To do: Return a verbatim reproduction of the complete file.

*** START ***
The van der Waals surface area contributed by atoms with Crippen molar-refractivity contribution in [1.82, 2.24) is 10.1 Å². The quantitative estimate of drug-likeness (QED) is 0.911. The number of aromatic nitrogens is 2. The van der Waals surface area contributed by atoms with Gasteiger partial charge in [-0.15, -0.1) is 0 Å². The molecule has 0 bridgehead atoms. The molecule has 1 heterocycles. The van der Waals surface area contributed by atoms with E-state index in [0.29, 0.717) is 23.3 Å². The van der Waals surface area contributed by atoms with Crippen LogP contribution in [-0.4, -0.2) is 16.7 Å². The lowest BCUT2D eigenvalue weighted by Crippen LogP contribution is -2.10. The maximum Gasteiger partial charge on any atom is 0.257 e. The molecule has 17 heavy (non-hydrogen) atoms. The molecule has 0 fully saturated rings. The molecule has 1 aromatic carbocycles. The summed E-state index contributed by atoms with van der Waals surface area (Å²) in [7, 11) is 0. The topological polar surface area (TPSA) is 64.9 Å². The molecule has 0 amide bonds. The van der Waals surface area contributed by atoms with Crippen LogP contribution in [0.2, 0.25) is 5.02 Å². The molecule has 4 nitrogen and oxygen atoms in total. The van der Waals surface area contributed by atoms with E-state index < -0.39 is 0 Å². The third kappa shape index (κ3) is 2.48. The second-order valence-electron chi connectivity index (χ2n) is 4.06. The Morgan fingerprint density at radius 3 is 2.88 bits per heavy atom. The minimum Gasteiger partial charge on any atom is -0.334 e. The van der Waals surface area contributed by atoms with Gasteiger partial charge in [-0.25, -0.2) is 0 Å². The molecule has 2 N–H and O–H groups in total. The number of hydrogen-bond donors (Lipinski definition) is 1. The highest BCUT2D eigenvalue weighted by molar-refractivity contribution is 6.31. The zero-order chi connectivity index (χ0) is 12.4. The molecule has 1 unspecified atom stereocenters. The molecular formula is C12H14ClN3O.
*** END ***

The van der Waals surface area contributed by atoms with Crippen molar-refractivity contribution in [1.82, 2.24) is 10.1 Å². The quantitative estimate of drug-likeness (QED) is 0.911. The number of aromatic nitrogens is 2. The van der Waals surface area contributed by atoms with Gasteiger partial charge in [-0.15, -0.1) is 0 Å². The molecule has 0 bridgehead atoms. The molecule has 1 heterocycles. The van der Waals surface area contributed by atoms with E-state index in [0.29, 0.717) is 23.3 Å². The van der Waals surface area contributed by atoms with Crippen LogP contribution in [-0.4, -0.2) is 16.7 Å². The lowest BCUT2D eigenvalue weighted by Crippen LogP contribution is -2.10. The maximum Gasteiger partial charge on any atom is 0.257 e. The molecule has 17 heavy (non-hydrogen) atoms. The molecule has 0 fully saturated rings. The molecule has 1 aromatic carbocycles. The summed E-state index contributed by atoms with van der Waals surface area (Å²) in [7, 11) is 0. The topological polar surface area (TPSA) is 64.9 Å². The molecule has 0 amide bonds. The van der Waals surface area contributed by atoms with Crippen LogP contribution in [0.2, 0.25) is 5.02 Å². The molecule has 4 nitrogen and oxygen atoms in total. The van der Waals surface area contributed by atoms with E-state index < -0.39 is 0 Å². The third kappa shape index (κ3) is 2.48. The second-order valence-electron chi connectivity index (χ2n) is 4.06. The Morgan fingerprint density at radius 3 is 2.88 bits per heavy atom. The minimum Gasteiger partial charge on any atom is -0.334 e. The van der Waals surface area contributed by atoms with Gasteiger partial charge in [-0.25, -0.2) is 0 Å². The molecule has 2 N–H and O–H groups in total. The number of hydrogen-bond donors (Lipinski definition) is 1. The highest BCUT2D eigenvalue weighted by molar-refractivity contribution is 6.31. The zero-order chi connectivity index (χ0) is 12.4. The molecule has 1 unspecified atom stereocenters. The molecular formula is C12H14ClN3O.